The 'King' and the 'Maverick' of Rewilding

5th February 2023
BY Eve Cavey, Duncan Louis Stewart Fellow of Natural History

A Natural History and Sustainability Highlight

At the end of January, Winchester College presented an evening with two of the most significant and influential figures involved in nature recovery in the UK. Sir Charles Burrell, (alongside his wife, author Isabella Tree) created Knepp Wildland, a 1,400 hectare estate in Sussex that is synonymous with rewilding and regenerative farming. The success of Knepp’s turtle dove, nightingale and purple emperor butterfly populations has inspired many to think differently about Britain’s wild spaces, and has earned Sir Charles the moniker 'King of Rewilding'. As he noted, “The biggest change that is going to happen in our landscape is regenerative agriculture”.

Derek Gow is an ecologist, reintroduction specialist, farmer, and author of the Bringing Back the Beaver. Mr Gow has reintroduced 25,000 water voles and dozens of beavers to British waterways; “Beavers are the creators of life - without beavers there is no life”. Gow’s determination to win over doubters and cut through bureaucratic red tape has built his reputation as a “rewilding maverick” and an especially inspiring writer and speaker.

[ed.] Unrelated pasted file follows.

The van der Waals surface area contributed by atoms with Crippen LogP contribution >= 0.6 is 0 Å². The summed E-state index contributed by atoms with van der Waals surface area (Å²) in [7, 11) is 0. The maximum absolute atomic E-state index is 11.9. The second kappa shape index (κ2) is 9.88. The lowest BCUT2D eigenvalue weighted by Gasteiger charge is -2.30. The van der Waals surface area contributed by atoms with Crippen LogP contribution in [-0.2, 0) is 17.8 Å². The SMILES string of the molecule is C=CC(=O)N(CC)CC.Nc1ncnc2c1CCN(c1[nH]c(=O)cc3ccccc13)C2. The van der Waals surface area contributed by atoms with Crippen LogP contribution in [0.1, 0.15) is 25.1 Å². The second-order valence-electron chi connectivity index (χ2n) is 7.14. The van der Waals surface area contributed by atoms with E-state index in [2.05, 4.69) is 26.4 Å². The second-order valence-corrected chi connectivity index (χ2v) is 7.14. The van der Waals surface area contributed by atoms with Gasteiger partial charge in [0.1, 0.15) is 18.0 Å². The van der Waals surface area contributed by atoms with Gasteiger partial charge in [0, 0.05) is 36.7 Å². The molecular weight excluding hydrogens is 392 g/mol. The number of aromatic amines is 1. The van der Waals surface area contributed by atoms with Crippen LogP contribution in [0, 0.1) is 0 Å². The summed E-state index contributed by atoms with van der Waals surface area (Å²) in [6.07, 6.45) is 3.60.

The Potential for Winchester College

Prior to the evening’s talks Burrell, Gow and I walked around the College’s nature reserve and the long, clear stretches of the River Itchen discussing the huge potential for a wilder Winchester College, and a wilder Britain overall. Both men are pioneers of wildlife restoration and both their sense of urgency and optimism is infectious.  

New Hall was packed with pupils, staff, students from our partner schools, and Friends of Winchester College. The questions from the audience were well-informed and engaged, particularly in the economic viability of rewilding projects, and the scope for wider, ambitious projects on an international scale.  

A wilder future

Talking to pupils after the talk was enlightening; a feeling of huge potential and hope was evident, which can often be crushed in frank discussions of climate, sustainability and biodiversity. They particularly engaged with Gow’s blunt, observant and determined plans, eschewing “cheap talk” and advocating “getting on and doing things” instead. The evening was a formidable, inspirational rallying cry for rewilding in Britain, and the perfect primer for the College’s field trip to Knepp Estate this summer.

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